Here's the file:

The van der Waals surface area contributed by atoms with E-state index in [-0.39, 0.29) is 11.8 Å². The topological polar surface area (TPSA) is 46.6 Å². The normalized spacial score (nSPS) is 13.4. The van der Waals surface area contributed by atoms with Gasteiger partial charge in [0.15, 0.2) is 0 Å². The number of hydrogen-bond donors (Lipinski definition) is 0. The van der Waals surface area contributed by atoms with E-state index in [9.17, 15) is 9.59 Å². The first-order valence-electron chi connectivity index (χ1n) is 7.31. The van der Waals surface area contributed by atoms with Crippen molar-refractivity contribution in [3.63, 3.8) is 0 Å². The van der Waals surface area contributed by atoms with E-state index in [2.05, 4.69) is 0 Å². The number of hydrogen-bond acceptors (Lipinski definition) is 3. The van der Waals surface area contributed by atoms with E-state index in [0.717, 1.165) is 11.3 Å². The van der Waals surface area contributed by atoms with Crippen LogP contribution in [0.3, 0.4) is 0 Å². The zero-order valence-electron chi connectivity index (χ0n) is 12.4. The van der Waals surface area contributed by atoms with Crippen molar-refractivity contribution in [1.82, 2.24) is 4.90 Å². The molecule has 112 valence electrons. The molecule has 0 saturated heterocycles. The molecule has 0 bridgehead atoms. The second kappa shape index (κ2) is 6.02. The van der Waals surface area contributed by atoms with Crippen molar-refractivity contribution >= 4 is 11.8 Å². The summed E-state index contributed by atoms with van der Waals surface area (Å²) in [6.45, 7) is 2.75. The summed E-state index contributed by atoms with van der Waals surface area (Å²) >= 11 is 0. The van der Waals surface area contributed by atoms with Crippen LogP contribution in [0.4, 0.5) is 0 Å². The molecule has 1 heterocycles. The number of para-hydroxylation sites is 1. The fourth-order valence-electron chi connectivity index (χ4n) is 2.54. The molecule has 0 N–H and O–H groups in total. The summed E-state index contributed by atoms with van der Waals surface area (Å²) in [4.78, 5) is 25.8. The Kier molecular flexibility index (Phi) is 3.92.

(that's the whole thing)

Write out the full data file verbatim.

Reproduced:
The van der Waals surface area contributed by atoms with E-state index in [-0.39, 0.29) is 11.8 Å². The topological polar surface area (TPSA) is 46.6 Å². The normalized spacial score (nSPS) is 13.4. The van der Waals surface area contributed by atoms with Gasteiger partial charge in [0.15, 0.2) is 0 Å². The number of hydrogen-bond donors (Lipinski definition) is 0. The van der Waals surface area contributed by atoms with E-state index in [9.17, 15) is 9.59 Å². The first-order valence-electron chi connectivity index (χ1n) is 7.31. The van der Waals surface area contributed by atoms with Crippen molar-refractivity contribution in [3.63, 3.8) is 0 Å². The van der Waals surface area contributed by atoms with E-state index in [2.05, 4.69) is 0 Å². The number of hydrogen-bond acceptors (Lipinski definition) is 3. The van der Waals surface area contributed by atoms with E-state index in [0.717, 1.165) is 11.3 Å². The van der Waals surface area contributed by atoms with Crippen LogP contribution in [0.3, 0.4) is 0 Å². The zero-order valence-electron chi connectivity index (χ0n) is 12.4. The van der Waals surface area contributed by atoms with Crippen molar-refractivity contribution in [1.82, 2.24) is 4.90 Å². The molecule has 112 valence electrons. The molecule has 0 saturated heterocycles. The molecule has 0 bridgehead atoms. The second kappa shape index (κ2) is 6.02. The van der Waals surface area contributed by atoms with Crippen molar-refractivity contribution >= 4 is 11.8 Å². The summed E-state index contributed by atoms with van der Waals surface area (Å²) in [6.45, 7) is 2.75. The summed E-state index contributed by atoms with van der Waals surface area (Å²) >= 11 is 0. The van der Waals surface area contributed by atoms with Crippen LogP contribution in [0.4, 0.5) is 0 Å². The molecule has 1 heterocycles. The number of para-hydroxylation sites is 1. The fourth-order valence-electron chi connectivity index (χ4n) is 2.54. The molecule has 0 N–H and O–H groups in total. The summed E-state index contributed by atoms with van der Waals surface area (Å²) in [4.78, 5) is 25.8. The Kier molecular flexibility index (Phi) is 3.92.